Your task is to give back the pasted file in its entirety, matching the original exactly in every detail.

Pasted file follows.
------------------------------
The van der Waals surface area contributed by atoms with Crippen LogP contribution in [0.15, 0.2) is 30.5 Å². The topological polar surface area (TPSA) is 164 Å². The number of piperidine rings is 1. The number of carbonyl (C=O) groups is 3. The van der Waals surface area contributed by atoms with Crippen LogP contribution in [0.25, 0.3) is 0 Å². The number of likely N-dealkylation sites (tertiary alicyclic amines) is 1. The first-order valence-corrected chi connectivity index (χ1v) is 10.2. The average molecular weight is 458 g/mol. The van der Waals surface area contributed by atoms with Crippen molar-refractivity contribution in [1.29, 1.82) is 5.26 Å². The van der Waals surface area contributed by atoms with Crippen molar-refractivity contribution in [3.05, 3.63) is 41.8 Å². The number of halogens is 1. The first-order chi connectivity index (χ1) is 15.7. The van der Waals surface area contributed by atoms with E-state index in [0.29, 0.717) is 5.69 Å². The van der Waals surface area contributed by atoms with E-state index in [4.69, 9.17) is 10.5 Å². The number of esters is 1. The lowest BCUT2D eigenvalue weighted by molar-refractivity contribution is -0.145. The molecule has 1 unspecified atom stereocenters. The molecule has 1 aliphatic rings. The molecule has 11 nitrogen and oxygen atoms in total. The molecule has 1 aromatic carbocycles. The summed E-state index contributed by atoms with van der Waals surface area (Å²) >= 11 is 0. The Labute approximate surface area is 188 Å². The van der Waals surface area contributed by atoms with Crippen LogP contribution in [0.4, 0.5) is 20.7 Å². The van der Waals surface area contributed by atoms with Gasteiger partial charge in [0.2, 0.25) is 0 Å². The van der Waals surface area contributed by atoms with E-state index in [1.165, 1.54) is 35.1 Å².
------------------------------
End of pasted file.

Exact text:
The van der Waals surface area contributed by atoms with Crippen LogP contribution in [0.15, 0.2) is 30.5 Å². The topological polar surface area (TPSA) is 164 Å². The number of piperidine rings is 1. The number of carbonyl (C=O) groups is 3. The van der Waals surface area contributed by atoms with Crippen LogP contribution in [0.25, 0.3) is 0 Å². The number of likely N-dealkylation sites (tertiary alicyclic amines) is 1. The first-order valence-corrected chi connectivity index (χ1v) is 10.2. The average molecular weight is 458 g/mol. The van der Waals surface area contributed by atoms with Crippen molar-refractivity contribution in [1.29, 1.82) is 5.26 Å². The van der Waals surface area contributed by atoms with Crippen molar-refractivity contribution in [3.05, 3.63) is 41.8 Å². The number of halogens is 1. The first-order chi connectivity index (χ1) is 15.7. The van der Waals surface area contributed by atoms with E-state index in [0.29, 0.717) is 5.69 Å². The van der Waals surface area contributed by atoms with E-state index in [4.69, 9.17) is 10.5 Å². The number of esters is 1. The lowest BCUT2D eigenvalue weighted by molar-refractivity contribution is -0.145. The molecule has 1 unspecified atom stereocenters. The molecule has 1 aliphatic rings. The molecule has 11 nitrogen and oxygen atoms in total. The molecule has 1 aromatic carbocycles. The summed E-state index contributed by atoms with van der Waals surface area (Å²) >= 11 is 0. The Labute approximate surface area is 188 Å². The van der Waals surface area contributed by atoms with Crippen LogP contribution in [0.4, 0.5) is 20.7 Å². The van der Waals surface area contributed by atoms with Gasteiger partial charge in [0.2, 0.25) is 0 Å². The van der Waals surface area contributed by atoms with E-state index in [1.165, 1.54) is 35.1 Å².